Both allied countries are under heavy sanctions from the United States, which exempt drugs but in practice deter foreign drug companies from trading in them. Havana and Tehran also have liquidity problems.
Iran launched human trials of its first national candidate vaccine for COVID-19 late last month, while Cuba has four in testing.
Once its most advanced candidate, Sovereign 02, has completed Phase II tests that began on December 22, it will be tested on around 150,000 people on the island, authorities reported.
However, the Caribbean country needs to conduct human tests abroad because it does not have a high infection rate, due to successful management of the outbreak, health authorities said. Iran has been the worst affected country in the Middle East.
The state-run Finlay Vaccine Institute of Cuba said that it signed the agreement with the Pasteur Institute of Iran to collaborate in the tests of Sovereign 02.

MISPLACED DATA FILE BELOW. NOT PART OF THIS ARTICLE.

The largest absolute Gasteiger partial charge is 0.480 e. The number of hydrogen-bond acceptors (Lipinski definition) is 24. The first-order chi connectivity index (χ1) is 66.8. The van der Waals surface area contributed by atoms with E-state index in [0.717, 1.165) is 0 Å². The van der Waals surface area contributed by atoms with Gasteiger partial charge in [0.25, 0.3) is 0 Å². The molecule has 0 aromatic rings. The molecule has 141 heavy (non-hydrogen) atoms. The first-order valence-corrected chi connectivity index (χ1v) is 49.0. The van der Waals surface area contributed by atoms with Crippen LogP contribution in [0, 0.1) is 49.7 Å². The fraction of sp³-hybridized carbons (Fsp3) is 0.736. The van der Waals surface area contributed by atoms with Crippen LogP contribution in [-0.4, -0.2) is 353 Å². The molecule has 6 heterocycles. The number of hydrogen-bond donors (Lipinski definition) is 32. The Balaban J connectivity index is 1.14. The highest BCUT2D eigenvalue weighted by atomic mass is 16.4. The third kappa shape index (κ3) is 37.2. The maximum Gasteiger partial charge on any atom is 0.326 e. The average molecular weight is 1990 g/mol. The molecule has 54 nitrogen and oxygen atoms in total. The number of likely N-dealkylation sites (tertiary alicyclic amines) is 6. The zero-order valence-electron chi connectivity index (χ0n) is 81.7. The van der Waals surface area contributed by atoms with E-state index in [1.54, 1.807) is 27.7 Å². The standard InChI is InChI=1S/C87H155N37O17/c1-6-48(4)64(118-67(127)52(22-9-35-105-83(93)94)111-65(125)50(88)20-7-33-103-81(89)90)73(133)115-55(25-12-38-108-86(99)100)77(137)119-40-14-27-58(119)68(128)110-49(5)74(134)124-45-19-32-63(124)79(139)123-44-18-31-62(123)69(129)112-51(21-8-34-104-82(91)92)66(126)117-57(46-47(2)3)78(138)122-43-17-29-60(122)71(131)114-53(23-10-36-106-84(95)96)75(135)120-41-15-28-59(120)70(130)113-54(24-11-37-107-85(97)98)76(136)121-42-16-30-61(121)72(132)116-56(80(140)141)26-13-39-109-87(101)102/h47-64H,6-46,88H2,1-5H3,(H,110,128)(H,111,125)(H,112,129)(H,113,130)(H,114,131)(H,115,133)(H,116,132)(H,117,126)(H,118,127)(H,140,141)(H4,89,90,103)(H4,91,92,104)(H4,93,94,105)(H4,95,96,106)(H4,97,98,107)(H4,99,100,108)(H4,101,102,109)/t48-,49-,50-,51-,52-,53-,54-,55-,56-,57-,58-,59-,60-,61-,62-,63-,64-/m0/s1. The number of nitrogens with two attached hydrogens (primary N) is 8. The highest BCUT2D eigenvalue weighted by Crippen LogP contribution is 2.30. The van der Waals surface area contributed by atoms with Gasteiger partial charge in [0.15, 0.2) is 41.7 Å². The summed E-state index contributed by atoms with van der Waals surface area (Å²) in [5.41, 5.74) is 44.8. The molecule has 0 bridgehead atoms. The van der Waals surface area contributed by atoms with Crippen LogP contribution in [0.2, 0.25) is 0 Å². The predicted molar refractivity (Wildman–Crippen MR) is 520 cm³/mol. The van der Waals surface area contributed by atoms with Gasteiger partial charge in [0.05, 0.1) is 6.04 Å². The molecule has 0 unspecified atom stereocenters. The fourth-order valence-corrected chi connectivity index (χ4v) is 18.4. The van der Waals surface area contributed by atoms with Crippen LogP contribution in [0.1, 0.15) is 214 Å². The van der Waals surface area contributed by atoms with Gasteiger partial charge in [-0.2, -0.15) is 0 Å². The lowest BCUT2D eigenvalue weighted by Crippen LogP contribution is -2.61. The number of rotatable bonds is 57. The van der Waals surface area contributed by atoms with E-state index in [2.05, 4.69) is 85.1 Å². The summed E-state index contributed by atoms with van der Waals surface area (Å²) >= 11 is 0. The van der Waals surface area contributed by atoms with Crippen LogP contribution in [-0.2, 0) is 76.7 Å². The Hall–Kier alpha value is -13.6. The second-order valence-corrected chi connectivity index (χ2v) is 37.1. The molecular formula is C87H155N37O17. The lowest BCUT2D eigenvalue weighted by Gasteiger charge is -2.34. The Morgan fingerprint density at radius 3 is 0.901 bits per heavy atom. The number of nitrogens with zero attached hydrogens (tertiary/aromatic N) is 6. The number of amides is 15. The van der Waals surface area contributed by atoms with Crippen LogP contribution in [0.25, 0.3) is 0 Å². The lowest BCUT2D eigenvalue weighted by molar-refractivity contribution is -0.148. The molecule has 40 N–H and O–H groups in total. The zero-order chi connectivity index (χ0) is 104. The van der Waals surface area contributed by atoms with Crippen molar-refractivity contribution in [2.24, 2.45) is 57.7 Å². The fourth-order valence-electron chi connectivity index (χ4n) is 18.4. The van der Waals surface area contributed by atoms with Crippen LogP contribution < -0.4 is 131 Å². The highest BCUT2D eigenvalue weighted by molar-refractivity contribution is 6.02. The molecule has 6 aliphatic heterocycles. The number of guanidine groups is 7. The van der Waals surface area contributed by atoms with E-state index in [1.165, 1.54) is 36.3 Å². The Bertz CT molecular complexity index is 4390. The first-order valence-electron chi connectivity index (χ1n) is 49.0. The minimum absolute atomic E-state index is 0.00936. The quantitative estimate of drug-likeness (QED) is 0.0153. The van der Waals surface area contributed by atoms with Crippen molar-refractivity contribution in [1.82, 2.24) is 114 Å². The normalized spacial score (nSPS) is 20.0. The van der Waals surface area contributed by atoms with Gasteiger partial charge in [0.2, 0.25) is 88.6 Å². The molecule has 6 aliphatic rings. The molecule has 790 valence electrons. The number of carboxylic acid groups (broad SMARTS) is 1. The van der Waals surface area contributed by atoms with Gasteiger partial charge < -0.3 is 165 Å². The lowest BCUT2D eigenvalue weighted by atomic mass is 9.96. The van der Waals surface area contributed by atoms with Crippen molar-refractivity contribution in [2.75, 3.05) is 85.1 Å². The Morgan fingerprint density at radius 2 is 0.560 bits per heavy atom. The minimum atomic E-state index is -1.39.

“They are two countries that have made a great effort for their populations in the midst of the pandemic and therefore accelerate the development that allows us to have preventive vaccines (…) it is really strategic for both,” he said after signing, its director, Vicente Vérez.
In addition to developing its own vaccine, Iran participates in the COVAX scheme that aims to ensure fair access to COVID-19 vaccines for the poorest countries. Tehran on Friday banned importing COVID-19 vaccines from the United States and Britain, labeling Western powers as “untrustworthy.”
Cuba has not talked about importing vaccines from other countries and said it intends to begin vaccinating its population against COVID-19 with its own injection in the first half of this year.